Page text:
As national unrest builds along with the deaths of George Floyd, Breonna Taylor, and too many others at the hands of police officers, people worldwide are responding with marches, protests, critical reflection, and grief. Right now, the Black Lives Matter movement rages on. But what lies in the long-term for those in Minneapolis and other cities where police have murdered one of their own residents? A new working paper by Harvard professor Desmond Ang gives insight into the potential ramifications of recent police killings, particularly on the educational and psychological well-being of youth in those areas.
To be sure, it’s difficult to find causal evidence of the social impact of police use of force on local communities because police killings aren’t random and are more likely to occur in disadvantaged areas with high poverty and crime rates and other correlated characteristics. Ang’s contribution to the literature, then, is his comparison of students within the same neighborhoods but who live either very close to a killing (treatment group) or slightly further away (control group). This analysis allows him to identify a causal relationship through examination of two groups who come from similar backgrounds and were likely exposed to similar local conditions other than the killing itself.
Ang obtains his data from two sources, one containing home addresses and individual-level panel data for all high school students enrolled from 2002–16 in a large urban school district in the Southwest U.S., and the other containing incident-level information on officer-involved killings in the surrounding county. With over 700,000 addresses and 627 incidents over fifteen years, he calculates each student’s precise geographic proximity to police violence and uses a difference-in-differences statistical design to compare changes in students’ academic outcomes and emotional well-being (measured by self-reported feelings of safety and the number of students designated as “emotionally disturbed”) from those who lived within 0.5 miles of a killing to those from the same neighborhood who lived between 0.5 and 3.0 miles away from the killing. (It’s worth noting that three miles goes a long way in a city, but the overall results still hold as the control group shrinks from students living within one or two miles from an incident.)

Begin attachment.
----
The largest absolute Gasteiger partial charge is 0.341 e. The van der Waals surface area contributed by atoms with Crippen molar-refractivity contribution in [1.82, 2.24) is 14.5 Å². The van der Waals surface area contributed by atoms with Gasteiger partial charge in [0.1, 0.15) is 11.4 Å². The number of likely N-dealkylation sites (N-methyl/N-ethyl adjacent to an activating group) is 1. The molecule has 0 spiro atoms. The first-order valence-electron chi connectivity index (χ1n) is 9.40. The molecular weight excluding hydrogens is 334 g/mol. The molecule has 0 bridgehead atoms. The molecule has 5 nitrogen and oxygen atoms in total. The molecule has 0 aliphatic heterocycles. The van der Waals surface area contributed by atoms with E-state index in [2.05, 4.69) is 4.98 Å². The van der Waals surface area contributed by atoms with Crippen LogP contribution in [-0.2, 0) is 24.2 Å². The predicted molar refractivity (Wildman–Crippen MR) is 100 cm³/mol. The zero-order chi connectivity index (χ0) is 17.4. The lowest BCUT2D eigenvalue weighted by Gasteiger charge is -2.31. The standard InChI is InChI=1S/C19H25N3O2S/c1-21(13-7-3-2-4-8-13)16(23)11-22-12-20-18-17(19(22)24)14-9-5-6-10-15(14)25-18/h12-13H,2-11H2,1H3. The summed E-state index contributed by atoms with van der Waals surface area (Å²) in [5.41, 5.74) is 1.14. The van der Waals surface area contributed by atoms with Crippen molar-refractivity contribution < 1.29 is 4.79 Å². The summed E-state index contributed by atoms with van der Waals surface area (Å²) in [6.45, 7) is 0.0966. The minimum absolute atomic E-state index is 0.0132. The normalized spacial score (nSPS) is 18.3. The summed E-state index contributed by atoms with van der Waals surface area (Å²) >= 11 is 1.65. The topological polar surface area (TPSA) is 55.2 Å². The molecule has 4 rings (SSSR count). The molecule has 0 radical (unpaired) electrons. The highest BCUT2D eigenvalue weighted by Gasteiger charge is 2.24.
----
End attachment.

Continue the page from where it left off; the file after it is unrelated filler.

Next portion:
Ang finds that living closer to police killings leads to persistent drops in grade point averages, lower rates of high school completion and college enrollment, and increased incidence of emotional disturbance. For students within 0.5 miles of the incidents, GPAs significantly declined by 0.04 points in the semester of a shooting and between 0.07 and 0.08 points in the two subsequent semesters. These effects predict a roughly 1.7 percentage point decrease in graduation rate and 0.09 percentage point decrease in college enrollment among ninth and tenth graders. Nearby students are also twice as likely to report feeling unsafe outside of school the year after a killing, and are 15 percent more likely to be classified as emotionally disturbed in the following semesters.